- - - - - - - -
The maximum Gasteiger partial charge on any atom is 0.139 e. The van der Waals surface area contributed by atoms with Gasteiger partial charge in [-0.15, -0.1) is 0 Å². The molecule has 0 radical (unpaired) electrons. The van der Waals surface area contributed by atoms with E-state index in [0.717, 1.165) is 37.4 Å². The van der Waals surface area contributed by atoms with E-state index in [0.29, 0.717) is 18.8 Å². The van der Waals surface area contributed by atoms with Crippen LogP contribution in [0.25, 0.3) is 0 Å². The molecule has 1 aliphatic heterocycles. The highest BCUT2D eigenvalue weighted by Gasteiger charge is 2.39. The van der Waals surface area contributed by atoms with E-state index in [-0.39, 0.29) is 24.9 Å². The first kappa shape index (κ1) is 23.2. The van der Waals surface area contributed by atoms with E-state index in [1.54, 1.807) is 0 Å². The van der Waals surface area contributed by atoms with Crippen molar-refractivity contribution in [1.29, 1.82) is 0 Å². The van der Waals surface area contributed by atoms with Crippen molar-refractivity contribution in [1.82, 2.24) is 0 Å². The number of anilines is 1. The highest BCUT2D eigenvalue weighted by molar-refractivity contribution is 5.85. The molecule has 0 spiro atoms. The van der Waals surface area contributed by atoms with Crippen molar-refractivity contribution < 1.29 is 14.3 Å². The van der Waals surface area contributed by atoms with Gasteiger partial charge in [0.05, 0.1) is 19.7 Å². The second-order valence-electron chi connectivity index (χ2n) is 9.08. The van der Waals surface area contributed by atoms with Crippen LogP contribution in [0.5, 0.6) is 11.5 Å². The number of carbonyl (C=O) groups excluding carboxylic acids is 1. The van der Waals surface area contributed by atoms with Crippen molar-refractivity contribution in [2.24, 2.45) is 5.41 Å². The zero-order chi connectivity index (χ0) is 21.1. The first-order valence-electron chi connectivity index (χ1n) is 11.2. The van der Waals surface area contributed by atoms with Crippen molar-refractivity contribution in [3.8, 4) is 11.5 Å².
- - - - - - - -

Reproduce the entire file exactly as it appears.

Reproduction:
The maximum Gasteiger partial charge on any atom is 0.139 e. The van der Waals surface area contributed by atoms with Gasteiger partial charge in [-0.15, -0.1) is 0 Å². The molecule has 0 radical (unpaired) electrons. The van der Waals surface area contributed by atoms with E-state index in [0.717, 1.165) is 37.4 Å². The van der Waals surface area contributed by atoms with E-state index in [0.29, 0.717) is 18.8 Å². The van der Waals surface area contributed by atoms with Crippen LogP contribution in [0.25, 0.3) is 0 Å². The molecule has 1 aliphatic heterocycles. The highest BCUT2D eigenvalue weighted by Gasteiger charge is 2.39. The van der Waals surface area contributed by atoms with E-state index in [-0.39, 0.29) is 24.9 Å². The first kappa shape index (κ1) is 23.2. The van der Waals surface area contributed by atoms with E-state index in [1.54, 1.807) is 0 Å². The van der Waals surface area contributed by atoms with Crippen molar-refractivity contribution in [1.29, 1.82) is 0 Å². The van der Waals surface area contributed by atoms with Crippen molar-refractivity contribution in [1.82, 2.24) is 0 Å². The number of anilines is 1. The highest BCUT2D eigenvalue weighted by molar-refractivity contribution is 5.85. The molecule has 0 spiro atoms. The van der Waals surface area contributed by atoms with Crippen molar-refractivity contribution < 1.29 is 14.3 Å². The van der Waals surface area contributed by atoms with Gasteiger partial charge in [0.05, 0.1) is 19.7 Å². The second-order valence-electron chi connectivity index (χ2n) is 9.08. The van der Waals surface area contributed by atoms with Crippen LogP contribution in [0.5, 0.6) is 11.5 Å². The number of carbonyl (C=O) groups excluding carboxylic acids is 1. The van der Waals surface area contributed by atoms with Crippen molar-refractivity contribution in [2.24, 2.45) is 5.41 Å². The zero-order chi connectivity index (χ0) is 21.1. The first-order valence-electron chi connectivity index (χ1n) is 11.2. The van der Waals surface area contributed by atoms with Crippen molar-refractivity contribution in [3.8, 4) is 11.5 Å².